As the digitalization process accelerates, cybersecurity is becoming an essential part of the digitalized economy, especially in the automotive industry. Digital innovations, as they have an increasing impact on our lives in constantly shrinking time cycles, highlight the urgency to think about cybersecurity. And to act accordingly. This is where standards and regulations come into play.
This particularly affects the automotive industry.
Compared to the last hundred years since the invention of the automobile, the rapid increase in technological advancements has occurred only in very recent years. Meanwhile, the current pace of innovation around the automotive ecosystem continues to accelerate.
From ever new steps forward and backwards on the way to autonomous driving over to the advancement of e-mobility and all the sophisticated data-based and always-online systems running onboard.
And these are just the megatrends that have already found their way into the general public. What engineers and cybersecurity managers already have on their desks today only hints the incredible range of future developments.
The digital transformation of the automotive industry reveals the threats of cybersecurity
A simple fact is that modern cars are becoming a very tempting target for cyberattacks and also multiply cyber risks due to the increasing amount of interfaces as a result of the progressing digitization.
Parallel to other industries, which are already building up real cybersecurity and IT security bastions, cybersecurity is becoming a major driver for the automotive industry. Cybersecurity is becoming an absolutely serious quality dimension for automobiles, if not the most important issue across the value chain.
It is therefore quite obvious that every player in the automotive industry is affected in some way, but hardly anyone seems to know exactly how.
Accordingly, the shouts for general guidelines are getting louder. Parameters. A Framework. Facts. Obligation. Regulations. Standards.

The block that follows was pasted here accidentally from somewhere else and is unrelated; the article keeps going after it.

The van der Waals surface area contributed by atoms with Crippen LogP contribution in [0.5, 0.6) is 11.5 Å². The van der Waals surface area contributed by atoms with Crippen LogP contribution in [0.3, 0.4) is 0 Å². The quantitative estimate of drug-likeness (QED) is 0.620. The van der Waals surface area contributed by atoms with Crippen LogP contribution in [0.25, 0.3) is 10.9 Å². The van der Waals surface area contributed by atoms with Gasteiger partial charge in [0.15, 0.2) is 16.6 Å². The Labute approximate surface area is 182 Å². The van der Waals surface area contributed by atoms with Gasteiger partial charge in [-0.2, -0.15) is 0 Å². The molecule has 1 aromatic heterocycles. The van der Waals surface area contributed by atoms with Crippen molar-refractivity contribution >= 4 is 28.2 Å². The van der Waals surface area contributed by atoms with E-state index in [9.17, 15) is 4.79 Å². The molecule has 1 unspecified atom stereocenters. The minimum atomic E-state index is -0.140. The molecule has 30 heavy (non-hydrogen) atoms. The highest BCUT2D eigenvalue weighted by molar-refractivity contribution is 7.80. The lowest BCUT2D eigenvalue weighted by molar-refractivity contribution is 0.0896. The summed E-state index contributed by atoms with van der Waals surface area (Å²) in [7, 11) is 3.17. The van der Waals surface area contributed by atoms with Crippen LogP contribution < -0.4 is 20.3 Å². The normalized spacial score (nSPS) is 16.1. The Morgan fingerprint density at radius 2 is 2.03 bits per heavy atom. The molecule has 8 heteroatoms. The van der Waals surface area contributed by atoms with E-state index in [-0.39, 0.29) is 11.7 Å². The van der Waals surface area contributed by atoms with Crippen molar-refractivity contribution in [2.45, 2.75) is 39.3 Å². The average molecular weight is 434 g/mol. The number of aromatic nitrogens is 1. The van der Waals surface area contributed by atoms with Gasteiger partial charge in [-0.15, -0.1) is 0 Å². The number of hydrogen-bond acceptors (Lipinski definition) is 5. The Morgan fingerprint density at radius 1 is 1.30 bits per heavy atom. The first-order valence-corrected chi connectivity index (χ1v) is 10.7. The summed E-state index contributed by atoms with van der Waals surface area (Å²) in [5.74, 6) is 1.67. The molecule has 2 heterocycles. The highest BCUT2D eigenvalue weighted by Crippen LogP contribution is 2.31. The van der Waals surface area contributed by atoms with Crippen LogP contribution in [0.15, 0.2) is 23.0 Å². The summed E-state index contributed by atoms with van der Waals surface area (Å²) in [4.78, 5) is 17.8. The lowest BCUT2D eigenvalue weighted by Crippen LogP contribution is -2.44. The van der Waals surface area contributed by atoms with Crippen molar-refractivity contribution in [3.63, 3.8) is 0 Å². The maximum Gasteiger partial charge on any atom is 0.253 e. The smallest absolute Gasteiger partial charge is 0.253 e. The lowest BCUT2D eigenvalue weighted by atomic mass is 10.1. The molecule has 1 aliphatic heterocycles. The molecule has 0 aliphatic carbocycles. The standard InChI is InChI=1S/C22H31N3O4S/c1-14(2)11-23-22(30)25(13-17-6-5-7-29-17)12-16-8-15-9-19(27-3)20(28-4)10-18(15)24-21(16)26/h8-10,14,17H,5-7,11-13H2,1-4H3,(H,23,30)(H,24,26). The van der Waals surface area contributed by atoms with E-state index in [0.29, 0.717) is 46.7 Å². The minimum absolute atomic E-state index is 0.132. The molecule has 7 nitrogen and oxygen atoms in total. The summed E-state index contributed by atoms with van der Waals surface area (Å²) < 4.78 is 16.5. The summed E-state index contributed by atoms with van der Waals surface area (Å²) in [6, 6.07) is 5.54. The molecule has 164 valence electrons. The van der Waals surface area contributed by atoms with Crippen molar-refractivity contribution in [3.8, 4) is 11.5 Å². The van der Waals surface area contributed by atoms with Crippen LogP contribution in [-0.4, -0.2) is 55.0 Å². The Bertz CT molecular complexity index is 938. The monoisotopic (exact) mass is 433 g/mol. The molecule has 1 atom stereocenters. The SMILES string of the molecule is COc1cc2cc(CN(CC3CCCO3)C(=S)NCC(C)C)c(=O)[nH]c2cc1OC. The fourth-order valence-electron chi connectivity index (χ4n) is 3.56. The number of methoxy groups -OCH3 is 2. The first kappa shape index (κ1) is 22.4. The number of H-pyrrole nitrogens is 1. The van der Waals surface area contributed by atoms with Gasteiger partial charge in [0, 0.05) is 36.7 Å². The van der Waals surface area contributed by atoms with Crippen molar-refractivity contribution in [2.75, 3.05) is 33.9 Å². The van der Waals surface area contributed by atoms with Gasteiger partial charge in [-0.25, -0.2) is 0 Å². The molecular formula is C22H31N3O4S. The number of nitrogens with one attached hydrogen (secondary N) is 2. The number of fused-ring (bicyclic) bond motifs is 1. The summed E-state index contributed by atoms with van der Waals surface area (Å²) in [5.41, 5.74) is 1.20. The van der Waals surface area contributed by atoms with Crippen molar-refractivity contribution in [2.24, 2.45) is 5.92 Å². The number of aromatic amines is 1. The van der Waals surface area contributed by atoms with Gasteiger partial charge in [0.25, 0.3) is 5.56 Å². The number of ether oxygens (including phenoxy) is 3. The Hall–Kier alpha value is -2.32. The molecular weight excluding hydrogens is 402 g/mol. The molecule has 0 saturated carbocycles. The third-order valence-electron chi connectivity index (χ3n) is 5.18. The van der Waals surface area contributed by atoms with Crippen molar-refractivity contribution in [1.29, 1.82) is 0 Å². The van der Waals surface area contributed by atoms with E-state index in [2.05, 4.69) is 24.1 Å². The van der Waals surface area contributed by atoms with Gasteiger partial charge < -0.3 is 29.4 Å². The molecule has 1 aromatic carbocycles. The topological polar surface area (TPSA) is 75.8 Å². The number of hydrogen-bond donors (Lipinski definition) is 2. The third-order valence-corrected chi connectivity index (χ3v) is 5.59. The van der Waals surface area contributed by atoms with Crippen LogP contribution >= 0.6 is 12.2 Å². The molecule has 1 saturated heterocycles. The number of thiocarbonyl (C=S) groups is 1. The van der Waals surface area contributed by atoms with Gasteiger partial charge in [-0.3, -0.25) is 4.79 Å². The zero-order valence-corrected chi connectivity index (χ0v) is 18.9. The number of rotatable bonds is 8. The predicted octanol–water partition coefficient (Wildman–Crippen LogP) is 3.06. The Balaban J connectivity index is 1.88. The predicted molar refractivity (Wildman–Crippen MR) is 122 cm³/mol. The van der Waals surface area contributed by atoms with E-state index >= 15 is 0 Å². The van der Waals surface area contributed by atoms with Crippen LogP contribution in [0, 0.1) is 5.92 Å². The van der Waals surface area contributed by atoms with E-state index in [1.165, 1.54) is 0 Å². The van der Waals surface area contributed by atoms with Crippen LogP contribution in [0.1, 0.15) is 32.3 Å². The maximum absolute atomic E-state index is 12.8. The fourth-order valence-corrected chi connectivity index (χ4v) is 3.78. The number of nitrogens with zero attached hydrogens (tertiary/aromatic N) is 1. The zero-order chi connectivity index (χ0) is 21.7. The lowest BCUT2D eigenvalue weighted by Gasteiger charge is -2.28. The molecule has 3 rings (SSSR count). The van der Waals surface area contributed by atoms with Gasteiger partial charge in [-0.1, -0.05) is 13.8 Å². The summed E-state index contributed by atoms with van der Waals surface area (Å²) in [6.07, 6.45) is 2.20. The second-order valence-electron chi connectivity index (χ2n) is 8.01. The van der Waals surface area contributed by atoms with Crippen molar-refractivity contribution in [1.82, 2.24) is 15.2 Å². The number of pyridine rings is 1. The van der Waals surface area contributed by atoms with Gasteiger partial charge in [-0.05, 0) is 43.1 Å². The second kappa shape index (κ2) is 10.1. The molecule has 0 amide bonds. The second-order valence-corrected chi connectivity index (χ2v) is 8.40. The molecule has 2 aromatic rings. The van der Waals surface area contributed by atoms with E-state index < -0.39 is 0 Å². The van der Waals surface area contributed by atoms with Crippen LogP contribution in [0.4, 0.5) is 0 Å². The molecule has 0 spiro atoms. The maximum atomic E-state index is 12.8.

No doubt: defined cybersecurity requirements for newly developed cars are necessary
In terms of harmonization, standardization and implementation of effective frameworks (keywords Functional Safety and APSICE), the automotive industry is generally considered to be at the cutting edge.
Nevertheless, cybersecurity is a relatively new topic in the context of the automobile.
And it’s not as if the automotive industry isn’t currently facing enough challenges: tougher competitive situations in the context of globalization, rising cost pressure, shorter development cycles, increasing complexity in general …
Accordingly, automotive players are behind in bringing cybersecurity fully into their organizations, their development projects and into the minds of their teams.
Hello, ISO/SAE 21434 – Road vehicles – Cybersecurity Engineering!
With ISO/SAE 21434, which is still in DIS status (i.e. not yet finally published) at the beginning of 2021, the international association of automotive engineers SAE International and ISO (the International Organization for Standardization) have joined forces for the first time.
The result is a new point of reference for cybersecurity in the automotive industry. For the first time, the standard sets up a defined expectation respectively defined minimum cybersecurity requirements. Furthermore the standard defines a unified terminology that is valid along the entire supply chain and is intended to create an industry-specific consensus regarding cybersecurity in the automotive industry.
ISO/SAE 21434 is to be considered as state of the art and thus as a binding reference point for large parts of the world.
It will be valid for road vehicle type E/E systems, including their components, software and interfaces up to any external network or device.
All phases of the vehicle lifecycle, including design, engineering, production, operation, maintenance and decommissioning, are relevant for the compliance with ISO/SAE 21434.
Important to know: The standard is purposely kept in an abstract way.
It only describes the intention of a process and intentionally leaves the actual design of the process in the hands of the user. At the same time, to cope with the fast pace of cybersecurity development, the standard does not provide specific cybersecurity technologies or solutions, recovery solutions or clearly specified technical requirements.
In the context of the ISO/SAE 21434 standard, the question of the relation to UN Regulation No. 155 (UNECE WP.29) always comes up: For this, we recommend a look at our blog What is the difference between a standard and a regulation?
Please note: Due to the official regulations of DIN, which is responsible for the reproduction procedures of the ISO standard, we cannot make extracts of the standard public on this page.
For this purpose, simply use our brand new Pocket Guide ISO/SAE 21434 – Road vehicles – Cybersecurity Engineering.
Manuel Sandler is Associate Partner of CYRES Consulting since 2020. After his Master in Mathematics and with more than 6 years of professional experience in diverse projects for automotive suppliers and OEMs around the world, he has a broad expertise in applied cybersecurity. Besides being a Provisional Assessor in ASPICE, he is an expert in engineering process development, ISO/SAE 21434, ISO 26262 and ISO 15288. Manuel Sandler acts as Trainer in Systems Engineering, ASPICE and Cybersecurity.